copyright question when user pushes the button

Discussion in 'General Shop Talk' started by thewiseguy, Sep 13, 2008.

  1. thewiseguy

    thewiseguy TPF Noob!

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    hi there -

    i am new here and i have been searching for the answer to this question for a while ... i hope someone out there can advise me

    i recently went to an event where photographic equipment was set up in the corner by a professional company. the party-goers were invited to hit the button themselves and pose for the photo that would automatically be taken. these photos are now being sold via their website as both print and digital form. more so, one particular photo of me is being used as the front cover for that particular event.

    there were no signs or release forms at the event to suggest that i was releasing any rights to my image being used. also, there is nothing on the website about this either.

    even though the equipment and lighting was pre-set by the professionals, surely the fact that I myself hit the shutter button means i hold on to the copyright?

    wouldn't it be the same copyright issues as using those photobooth machines you use to get passport photos? they are your own photos - not the photobooth company's.

    many thanks in advance!
     
  2. Christie Photo

    Christie Photo No longer a newbie, moving up!

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    It takes more than that. If you make a photograph under my direction or as my employee, I own the rights.

    I realize your situation is different, but there are times when simply tripping the shutter doesn't grant you ownership of the rights.

    It's an interesting question. I'm GUESSING since you knew how the whole deal worked before submitting to the process, you have no legal claim.

    -Pete
     
  3. icassell

    icassell TPF Noob!

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    At the same time, I imagine that the person who set up the camera cannot use the photographs either without a release from you.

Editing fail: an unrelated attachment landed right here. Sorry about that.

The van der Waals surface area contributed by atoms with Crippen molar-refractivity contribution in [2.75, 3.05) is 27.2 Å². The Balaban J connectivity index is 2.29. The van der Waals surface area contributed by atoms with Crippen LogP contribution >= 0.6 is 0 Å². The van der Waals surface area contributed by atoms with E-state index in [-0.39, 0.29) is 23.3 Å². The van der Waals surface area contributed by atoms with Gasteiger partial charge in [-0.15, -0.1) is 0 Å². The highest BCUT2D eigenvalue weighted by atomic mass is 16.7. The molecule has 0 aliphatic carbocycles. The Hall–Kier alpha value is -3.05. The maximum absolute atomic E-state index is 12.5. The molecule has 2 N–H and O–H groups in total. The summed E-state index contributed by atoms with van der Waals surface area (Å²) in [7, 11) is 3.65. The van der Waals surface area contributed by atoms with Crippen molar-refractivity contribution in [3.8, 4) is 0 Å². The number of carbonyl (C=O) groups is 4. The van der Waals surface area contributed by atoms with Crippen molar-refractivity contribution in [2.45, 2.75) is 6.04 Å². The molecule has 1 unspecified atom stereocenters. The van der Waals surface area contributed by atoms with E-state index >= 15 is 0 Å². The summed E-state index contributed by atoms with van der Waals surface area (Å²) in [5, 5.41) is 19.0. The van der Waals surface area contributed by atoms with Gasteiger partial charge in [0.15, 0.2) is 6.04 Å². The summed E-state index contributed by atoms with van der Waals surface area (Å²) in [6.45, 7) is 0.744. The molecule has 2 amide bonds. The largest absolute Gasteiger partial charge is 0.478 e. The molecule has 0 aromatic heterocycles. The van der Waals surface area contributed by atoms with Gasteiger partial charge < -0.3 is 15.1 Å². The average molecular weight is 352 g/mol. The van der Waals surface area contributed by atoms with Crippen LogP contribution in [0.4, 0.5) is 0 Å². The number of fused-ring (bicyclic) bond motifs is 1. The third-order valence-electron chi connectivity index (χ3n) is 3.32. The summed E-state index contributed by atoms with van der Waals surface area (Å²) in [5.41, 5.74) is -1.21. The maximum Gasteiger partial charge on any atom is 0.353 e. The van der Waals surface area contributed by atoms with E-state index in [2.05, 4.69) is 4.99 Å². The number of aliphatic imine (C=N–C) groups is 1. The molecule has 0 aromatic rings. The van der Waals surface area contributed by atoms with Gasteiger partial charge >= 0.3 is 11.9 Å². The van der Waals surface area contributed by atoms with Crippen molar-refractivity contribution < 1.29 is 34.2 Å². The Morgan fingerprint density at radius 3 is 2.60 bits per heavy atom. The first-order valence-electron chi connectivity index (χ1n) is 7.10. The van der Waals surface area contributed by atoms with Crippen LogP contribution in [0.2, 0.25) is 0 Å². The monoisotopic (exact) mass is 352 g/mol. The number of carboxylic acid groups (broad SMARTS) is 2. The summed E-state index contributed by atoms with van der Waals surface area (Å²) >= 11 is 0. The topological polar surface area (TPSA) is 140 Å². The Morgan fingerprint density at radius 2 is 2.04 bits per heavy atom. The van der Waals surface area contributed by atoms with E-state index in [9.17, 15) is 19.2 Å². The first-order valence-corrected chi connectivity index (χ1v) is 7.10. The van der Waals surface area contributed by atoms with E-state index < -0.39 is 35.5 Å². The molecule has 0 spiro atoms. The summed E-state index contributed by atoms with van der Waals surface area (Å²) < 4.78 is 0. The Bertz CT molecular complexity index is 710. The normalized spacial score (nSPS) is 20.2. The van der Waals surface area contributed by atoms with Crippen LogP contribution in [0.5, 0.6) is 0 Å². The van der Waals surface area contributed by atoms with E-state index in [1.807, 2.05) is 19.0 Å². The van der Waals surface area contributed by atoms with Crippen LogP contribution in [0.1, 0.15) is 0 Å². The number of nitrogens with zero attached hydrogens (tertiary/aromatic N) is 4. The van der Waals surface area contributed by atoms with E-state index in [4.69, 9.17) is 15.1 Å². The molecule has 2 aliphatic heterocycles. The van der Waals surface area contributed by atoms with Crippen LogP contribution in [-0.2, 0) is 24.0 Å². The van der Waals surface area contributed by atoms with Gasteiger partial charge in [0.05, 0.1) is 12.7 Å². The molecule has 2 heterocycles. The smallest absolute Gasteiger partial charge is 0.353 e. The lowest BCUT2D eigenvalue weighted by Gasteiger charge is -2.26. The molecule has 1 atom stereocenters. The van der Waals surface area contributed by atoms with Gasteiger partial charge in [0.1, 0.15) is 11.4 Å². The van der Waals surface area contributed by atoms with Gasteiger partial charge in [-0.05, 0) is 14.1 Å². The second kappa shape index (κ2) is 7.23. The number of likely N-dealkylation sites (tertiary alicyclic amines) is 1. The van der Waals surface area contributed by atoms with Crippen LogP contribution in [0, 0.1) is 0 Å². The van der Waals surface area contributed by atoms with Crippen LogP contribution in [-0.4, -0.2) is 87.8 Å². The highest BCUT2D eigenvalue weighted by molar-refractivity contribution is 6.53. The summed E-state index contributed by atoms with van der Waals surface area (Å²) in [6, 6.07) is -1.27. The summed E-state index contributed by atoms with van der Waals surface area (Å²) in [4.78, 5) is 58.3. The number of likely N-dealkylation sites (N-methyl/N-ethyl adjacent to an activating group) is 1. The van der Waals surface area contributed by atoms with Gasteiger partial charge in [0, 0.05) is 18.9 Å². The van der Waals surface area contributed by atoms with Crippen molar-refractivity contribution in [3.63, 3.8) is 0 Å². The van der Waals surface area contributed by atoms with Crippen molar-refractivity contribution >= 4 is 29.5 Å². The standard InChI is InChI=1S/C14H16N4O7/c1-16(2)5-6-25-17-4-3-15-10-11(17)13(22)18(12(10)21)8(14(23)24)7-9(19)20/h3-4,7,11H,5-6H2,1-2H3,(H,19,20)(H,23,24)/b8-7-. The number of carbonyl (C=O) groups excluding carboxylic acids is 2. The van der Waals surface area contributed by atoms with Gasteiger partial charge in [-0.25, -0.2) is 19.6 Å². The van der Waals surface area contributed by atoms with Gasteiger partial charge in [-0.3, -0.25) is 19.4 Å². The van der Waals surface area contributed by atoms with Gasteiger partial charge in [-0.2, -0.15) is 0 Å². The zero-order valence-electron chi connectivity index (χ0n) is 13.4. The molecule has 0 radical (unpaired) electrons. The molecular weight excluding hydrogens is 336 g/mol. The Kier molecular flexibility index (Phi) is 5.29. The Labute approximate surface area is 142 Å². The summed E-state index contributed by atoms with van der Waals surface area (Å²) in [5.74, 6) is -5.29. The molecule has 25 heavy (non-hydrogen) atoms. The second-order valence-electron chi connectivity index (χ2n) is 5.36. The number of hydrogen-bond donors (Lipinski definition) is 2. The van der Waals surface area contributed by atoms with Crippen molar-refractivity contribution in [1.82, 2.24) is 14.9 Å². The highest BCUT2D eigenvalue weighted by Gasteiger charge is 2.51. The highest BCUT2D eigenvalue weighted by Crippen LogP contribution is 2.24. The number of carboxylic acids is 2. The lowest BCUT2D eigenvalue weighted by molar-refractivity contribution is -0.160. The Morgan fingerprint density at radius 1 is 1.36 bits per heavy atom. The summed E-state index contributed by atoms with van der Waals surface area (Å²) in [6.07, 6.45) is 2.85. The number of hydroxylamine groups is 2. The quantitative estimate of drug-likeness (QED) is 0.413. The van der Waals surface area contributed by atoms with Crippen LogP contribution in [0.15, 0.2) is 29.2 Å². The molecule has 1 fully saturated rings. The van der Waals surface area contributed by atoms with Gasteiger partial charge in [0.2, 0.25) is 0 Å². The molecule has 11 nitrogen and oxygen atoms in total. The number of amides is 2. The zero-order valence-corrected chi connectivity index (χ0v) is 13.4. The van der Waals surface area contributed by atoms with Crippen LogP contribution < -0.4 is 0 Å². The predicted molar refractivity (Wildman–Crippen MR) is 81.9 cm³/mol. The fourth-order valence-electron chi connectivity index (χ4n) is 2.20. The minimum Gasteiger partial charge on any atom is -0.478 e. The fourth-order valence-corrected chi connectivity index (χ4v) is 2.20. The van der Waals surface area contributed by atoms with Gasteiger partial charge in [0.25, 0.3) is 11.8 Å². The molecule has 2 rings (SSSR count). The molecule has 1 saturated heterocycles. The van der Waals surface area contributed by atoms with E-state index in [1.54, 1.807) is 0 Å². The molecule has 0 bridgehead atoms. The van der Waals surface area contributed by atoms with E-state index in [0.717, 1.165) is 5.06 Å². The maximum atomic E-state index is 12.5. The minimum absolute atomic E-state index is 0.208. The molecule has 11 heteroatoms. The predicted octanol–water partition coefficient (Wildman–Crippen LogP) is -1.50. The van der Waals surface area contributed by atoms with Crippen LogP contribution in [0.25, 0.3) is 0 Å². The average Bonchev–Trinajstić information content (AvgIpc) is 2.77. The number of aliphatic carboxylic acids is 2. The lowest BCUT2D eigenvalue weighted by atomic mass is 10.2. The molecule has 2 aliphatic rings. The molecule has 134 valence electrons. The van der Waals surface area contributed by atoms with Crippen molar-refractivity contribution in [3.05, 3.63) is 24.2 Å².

4. cameramike

    cameramike TPF Noob!

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    could be seen many ways; his equipment his time so his rights. All you did was press a button no setup or composition. It gets very shady when a release is needed. Since he was using the photo in something FOR the event and, the photo was on his equipment the use of a release was probably thought unnecessary.

    Is it that big of a deal that you are on it? Would you of not signed a release if you had been given one?
     
  5. Brian Austin

    Brian Austin TPF Noob!

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    Did you purchase tickets? A release could be built into the fine print on the ticket.
     
  6. thewiseguy

    thewiseguy TPF Noob!

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    there were no tickets for the event. the equipment rental and set up were all booked and paid for by the event host. all the photos were immediately projected on a screen for us to see and enjoy, and there were no indications of what was going to happen to the photos afterwards. they just appeared on the website and i came across the link by accident.

    i am not thinking of complaining - i am just very curious about it. however, if i want a digital copy of my photo, i have to pay for it. and i believe the event host has to pay for them too.

    i didn't see any documentation or sign at the event to suggest what i was giving up by partaking in the process.

    any other opinions out there?
     
  7. 93rdcurrent

    93rdcurrent TPF Noob!

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    I'm sure that in order for them to use your photo to advertise their equipment they would have to have you sign a release. They should have contacted you to get it before using your image. I don't think that a private function paid for by a third party, whether that be a friend, employer or whatever, would have the right to release images taken during the event by participants for commercial use later. Just my guess.
     
  8. Flash Harry

    Flash Harry TPF Noob!

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    Any promo image including a recognizable person must have a model release unless its a T&C thing as mine is with my wedding contract, which I also state on first meeting with clients. H
     

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